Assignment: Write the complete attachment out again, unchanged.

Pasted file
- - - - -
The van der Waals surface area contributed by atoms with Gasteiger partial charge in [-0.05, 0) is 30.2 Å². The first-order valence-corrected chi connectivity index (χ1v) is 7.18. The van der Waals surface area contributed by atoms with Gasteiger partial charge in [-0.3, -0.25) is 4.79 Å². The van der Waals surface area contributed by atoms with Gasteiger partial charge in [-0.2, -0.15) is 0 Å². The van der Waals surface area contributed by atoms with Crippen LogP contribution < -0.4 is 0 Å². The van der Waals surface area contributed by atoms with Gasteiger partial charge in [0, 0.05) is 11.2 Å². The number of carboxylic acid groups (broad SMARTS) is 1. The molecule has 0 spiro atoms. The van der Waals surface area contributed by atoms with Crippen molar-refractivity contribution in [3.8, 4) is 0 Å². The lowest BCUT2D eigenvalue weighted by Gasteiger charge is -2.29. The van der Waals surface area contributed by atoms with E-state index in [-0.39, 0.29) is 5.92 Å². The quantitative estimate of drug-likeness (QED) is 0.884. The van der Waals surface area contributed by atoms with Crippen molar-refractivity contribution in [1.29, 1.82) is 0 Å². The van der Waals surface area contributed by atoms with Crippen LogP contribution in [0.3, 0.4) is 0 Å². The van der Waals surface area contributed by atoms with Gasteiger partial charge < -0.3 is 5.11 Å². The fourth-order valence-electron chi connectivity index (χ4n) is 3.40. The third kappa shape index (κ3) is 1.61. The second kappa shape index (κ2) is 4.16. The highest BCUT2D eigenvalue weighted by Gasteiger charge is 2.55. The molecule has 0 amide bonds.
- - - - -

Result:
The van der Waals surface area contributed by atoms with Gasteiger partial charge in [-0.05, 0) is 30.2 Å². The first-order valence-corrected chi connectivity index (χ1v) is 7.18. The van der Waals surface area contributed by atoms with Gasteiger partial charge in [-0.3, -0.25) is 4.79 Å². The van der Waals surface area contributed by atoms with Gasteiger partial charge in [-0.2, -0.15) is 0 Å². The van der Waals surface area contributed by atoms with Crippen LogP contribution < -0.4 is 0 Å². The van der Waals surface area contributed by atoms with Gasteiger partial charge in [0, 0.05) is 11.2 Å². The number of carboxylic acid groups (broad SMARTS) is 1. The molecule has 0 spiro atoms. The van der Waals surface area contributed by atoms with Crippen molar-refractivity contribution in [3.8, 4) is 0 Å². The lowest BCUT2D eigenvalue weighted by Gasteiger charge is -2.29. The van der Waals surface area contributed by atoms with E-state index in [-0.39, 0.29) is 5.92 Å². The quantitative estimate of drug-likeness (QED) is 0.884. The van der Waals surface area contributed by atoms with Crippen molar-refractivity contribution in [1.29, 1.82) is 0 Å². The van der Waals surface area contributed by atoms with Crippen LogP contribution in [0.3, 0.4) is 0 Å². The van der Waals surface area contributed by atoms with Gasteiger partial charge < -0.3 is 5.11 Å². The fourth-order valence-electron chi connectivity index (χ4n) is 3.40. The third kappa shape index (κ3) is 1.61. The second kappa shape index (κ2) is 4.16. The highest BCUT2D eigenvalue weighted by Gasteiger charge is 2.55. The molecule has 0 amide bonds.